The style of jazz organ playing has changed many times throughout its history. Fats Waller, Jimmy Smith, Jack McDuff and Larry Young all contributed to the organ’s stylistic evolution. The three albums below all survey various elements of the history while offering some individual voices from each of the three organists.
Pat Bianchi is among an elite group of jazz organists in today’s scene. He has worked with several jazz giants including Lou Donaldson, George Benson, George Coleman, and Pat Martino. Bianchi has a thorough understanding of the history of jazz organ and can draw from this knowledge at any time. This being said, Bianchi’s playing has transcended that of his influences into his own unique style. There are few players who rival him technically. Joey DeFrancesco hired him to play Rhodes and organ on his album “Never Can Say Goodbye” (High Note), and projects like Ralph Peterson’s “Outer Reaches” (Onyx) showcase the influence of modern organists like Larry Young. In addition to being able to play blazing solos, he has a great ear as an accompanist and a deep harmonic foundation. His playing on drummer Towner Galaher’s record “Uptown” (Rhythm Royal) is another great example of why Bianchi’s discography continues to grow. The format is a perfect stage to showcase Bianchi’s talents as sensitive accompanist and burning soloist. Bianchi sounds right at home in this straight-ahead setting. Galaher’s group also includes trumpeter Brian Lynch, alto saxophonist Donald Harrison, and tenor saxophonist Craig Handy. The opening cut is Frank Foster’s “Simone” and features an explosive solo from Lynch. “Tell It Like It Is” is one of Wayne Shorter’s lesser known compositions he wrote for Art Blakey and The Jazz Messengers. However, this track falls short because of the lack of drive and energy from the drums. Handy plays a fiery solo on “Cafe Con Samba,” a Latin original in 6/4 time composed by Galaher. Bianchi plays a thoughtful introduction to the Wayne Shorter ballad “House of Jade.” “House of Jade” and McCoy Tyner’s “Blues on the Corner” also show off Galaher’s arranging skills for three horns. The record concludes with Galaher’s original “Say What?” a 32 bar uptempo swinger that lets each soloist stretch out. Bianchi follows the horn solos with three choruses of fluid hard-bop seasoned with motivic development.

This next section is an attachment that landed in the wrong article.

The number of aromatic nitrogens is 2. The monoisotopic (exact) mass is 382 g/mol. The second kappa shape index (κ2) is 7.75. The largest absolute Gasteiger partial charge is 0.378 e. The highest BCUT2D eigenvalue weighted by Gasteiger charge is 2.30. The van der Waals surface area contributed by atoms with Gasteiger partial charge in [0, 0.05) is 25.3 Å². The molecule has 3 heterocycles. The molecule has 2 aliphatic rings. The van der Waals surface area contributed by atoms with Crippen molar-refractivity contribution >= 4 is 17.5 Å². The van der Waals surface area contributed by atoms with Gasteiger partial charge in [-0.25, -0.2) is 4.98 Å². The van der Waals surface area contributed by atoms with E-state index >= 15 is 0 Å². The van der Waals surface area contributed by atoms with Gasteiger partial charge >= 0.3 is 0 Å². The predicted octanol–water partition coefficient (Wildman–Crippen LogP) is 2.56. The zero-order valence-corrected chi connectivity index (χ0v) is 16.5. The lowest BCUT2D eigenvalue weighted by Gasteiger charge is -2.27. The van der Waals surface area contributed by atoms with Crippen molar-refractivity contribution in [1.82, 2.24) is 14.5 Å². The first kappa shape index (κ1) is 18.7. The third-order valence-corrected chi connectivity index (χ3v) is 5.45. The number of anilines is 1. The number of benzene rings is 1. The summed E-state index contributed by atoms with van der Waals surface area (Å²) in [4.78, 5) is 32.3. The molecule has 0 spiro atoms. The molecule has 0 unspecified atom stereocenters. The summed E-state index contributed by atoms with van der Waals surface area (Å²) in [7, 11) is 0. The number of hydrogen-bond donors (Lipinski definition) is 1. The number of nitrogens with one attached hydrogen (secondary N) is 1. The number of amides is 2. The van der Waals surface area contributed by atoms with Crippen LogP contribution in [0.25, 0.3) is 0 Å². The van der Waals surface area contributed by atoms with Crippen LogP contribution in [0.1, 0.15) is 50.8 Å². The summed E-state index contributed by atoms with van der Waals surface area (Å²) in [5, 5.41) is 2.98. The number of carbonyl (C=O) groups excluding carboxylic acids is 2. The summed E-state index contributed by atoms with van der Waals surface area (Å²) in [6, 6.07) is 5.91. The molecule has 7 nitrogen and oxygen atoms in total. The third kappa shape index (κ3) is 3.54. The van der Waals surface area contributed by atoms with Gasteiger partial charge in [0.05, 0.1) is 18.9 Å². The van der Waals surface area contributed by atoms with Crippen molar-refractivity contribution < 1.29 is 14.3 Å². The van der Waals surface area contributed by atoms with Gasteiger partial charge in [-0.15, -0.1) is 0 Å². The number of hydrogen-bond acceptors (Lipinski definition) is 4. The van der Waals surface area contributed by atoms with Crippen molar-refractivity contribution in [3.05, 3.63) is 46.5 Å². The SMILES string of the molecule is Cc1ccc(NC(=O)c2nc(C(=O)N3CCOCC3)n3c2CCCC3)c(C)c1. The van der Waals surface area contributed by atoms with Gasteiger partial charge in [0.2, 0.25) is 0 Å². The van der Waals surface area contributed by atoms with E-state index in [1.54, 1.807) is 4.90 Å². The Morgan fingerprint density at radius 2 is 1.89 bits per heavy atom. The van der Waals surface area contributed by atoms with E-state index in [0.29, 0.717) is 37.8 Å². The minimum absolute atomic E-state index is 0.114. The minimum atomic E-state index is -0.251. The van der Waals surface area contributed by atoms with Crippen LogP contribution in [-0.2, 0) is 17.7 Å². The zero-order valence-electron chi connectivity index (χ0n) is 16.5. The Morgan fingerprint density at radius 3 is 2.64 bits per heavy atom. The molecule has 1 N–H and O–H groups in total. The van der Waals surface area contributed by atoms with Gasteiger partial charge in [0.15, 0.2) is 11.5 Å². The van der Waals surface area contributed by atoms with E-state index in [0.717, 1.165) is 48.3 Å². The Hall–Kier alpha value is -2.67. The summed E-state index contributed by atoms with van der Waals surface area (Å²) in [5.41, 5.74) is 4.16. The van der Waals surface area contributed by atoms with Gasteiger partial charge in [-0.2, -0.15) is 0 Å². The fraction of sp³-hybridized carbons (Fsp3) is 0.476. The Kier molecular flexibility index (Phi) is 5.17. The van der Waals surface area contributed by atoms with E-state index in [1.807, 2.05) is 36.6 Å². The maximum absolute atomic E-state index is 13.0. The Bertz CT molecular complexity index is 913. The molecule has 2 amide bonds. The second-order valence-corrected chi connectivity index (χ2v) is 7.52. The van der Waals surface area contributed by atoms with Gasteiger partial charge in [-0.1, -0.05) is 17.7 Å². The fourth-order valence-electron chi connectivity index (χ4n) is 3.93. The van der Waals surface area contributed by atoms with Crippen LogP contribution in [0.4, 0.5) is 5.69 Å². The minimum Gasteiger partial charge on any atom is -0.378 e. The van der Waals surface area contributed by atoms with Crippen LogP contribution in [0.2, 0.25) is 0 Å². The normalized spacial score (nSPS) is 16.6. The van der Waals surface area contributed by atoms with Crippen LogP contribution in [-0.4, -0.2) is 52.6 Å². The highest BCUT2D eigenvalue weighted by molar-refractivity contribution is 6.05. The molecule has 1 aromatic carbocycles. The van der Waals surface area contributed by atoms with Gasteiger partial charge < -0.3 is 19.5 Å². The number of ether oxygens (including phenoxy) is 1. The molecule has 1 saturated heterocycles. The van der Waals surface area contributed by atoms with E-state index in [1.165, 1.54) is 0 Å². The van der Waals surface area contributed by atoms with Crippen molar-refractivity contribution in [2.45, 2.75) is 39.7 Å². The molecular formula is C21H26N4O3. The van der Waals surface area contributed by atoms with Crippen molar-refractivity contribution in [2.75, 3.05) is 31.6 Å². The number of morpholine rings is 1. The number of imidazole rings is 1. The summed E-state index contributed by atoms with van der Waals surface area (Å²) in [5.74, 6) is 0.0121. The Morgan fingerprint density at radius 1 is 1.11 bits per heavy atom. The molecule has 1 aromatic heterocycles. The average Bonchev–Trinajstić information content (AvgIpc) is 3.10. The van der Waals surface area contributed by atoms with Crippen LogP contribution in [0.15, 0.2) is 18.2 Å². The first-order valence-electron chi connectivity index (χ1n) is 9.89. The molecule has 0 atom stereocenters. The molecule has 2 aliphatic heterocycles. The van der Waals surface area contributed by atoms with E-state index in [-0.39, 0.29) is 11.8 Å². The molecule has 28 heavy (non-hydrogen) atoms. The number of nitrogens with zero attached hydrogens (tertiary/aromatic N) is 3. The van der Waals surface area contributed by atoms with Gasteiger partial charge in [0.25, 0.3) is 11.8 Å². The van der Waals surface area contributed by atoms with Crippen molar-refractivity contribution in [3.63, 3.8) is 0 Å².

Jazz organist Tony Monaco’s playing steeped in the tradition of organ greats like Hank Marr, Don Patterson, and Jack McDuff. Swing is always a priority with Monaco, and he always makes the music feel good. Monaco is also an informed individual expressionist within the vein of tradition. Monaco’s latest effort “Celebration” (Chicken Coup) features an eclectic group of tunes that take the listener on tour of grooves and memorable melodies. The team of Jason Brown (drums) Derek DiCenzo (guitar) and Ken Fowser (tenor saxophone) do a masterful job of making each track a unique experience. Throughout the record, Monaco plays with a hi-octane style that is usually exciting, but sometimes seems a little contrived and forced. “Daddy Oh” is an energetic jazz waltz with a heavy blues influence. “Aglio e Olio” is a burning tune over “I Got Rhythm” changes, and Monaco and Brown create a swinging, effortless groove. The feel-good groover “Indonesian Nights” is a perfect change of pace. DiCenzo plays a melodic solo that is tastefully accompanied by Monaco. “Just Give Thanks and Praise” takes the listener to church. It features lead vocalist Mary McClendon and choir as well as electric-blues drenched solo by Monaco. “Ninety Five” (co-written by Monaco and Fowser) is a straight eighths groove tune that has another memorable melody and features Fowser’s strong conception of the tenor saxophone tradition. “I’ll Remember Jimmy” is Monaco’s tribute to his greatest influence, Jimmy Smith. This line, based on the changes of “Confirmation” does an excellent job of recalling the great organ master. The second disc of this set includes tracks from Monaco’s previous albums of the past decade. It is an excellent introduction to Monaco’s exciting musical world.
Jared Gold credits Larry Young, Don Patterson, and Jack McDuff as influences. His multifaceted style landed him gigs with John Abercrombie, Adam Nussbaum, and Don Braden. His adventurous original compositions and fresh takes on standards have distinguished him among his contemporaries. Gold’s latest “Golden Child” (Positone) is feel good music! Guitarist Ed Cherry and drummer Quincy Davis lay down the rhythmic base, and it’s difficult not to tap your foot or move with the music. Gold’s originals such as “A Change is Gonna Come,” “Hold That Thought,” and “14 Carat Gold” all have soulful melodies and funky grooves. Gold’s treatment of Johnny Nash’s “I Can See Clearly Now” is very lyrical. “I Wanna Walk” is a medium swinger that grooves hard and provides an excellent change of pace. It features an understated solo by Cherry that serves as a springboard for one of Gold’s most dynamic solos on the record. Duke Ellington’s classic ballad “In a Sentimental Mood” is played at a medium tempo with a few subtle re-harmonizations in the head. “Times Up” is a modern up-tempo swing tune that is highlighted by an explosive drum solo by Davis. The march-like “When It’s Sleepy Time Down South” concludes the record and is another example of how well this groups swings.
When listening to Bianchi, Monaco, and Gold, it’s clear they’ve all gravitated to their own personal endeavors. With such unique musical personalities, I look forward to each organist’s continued evolution.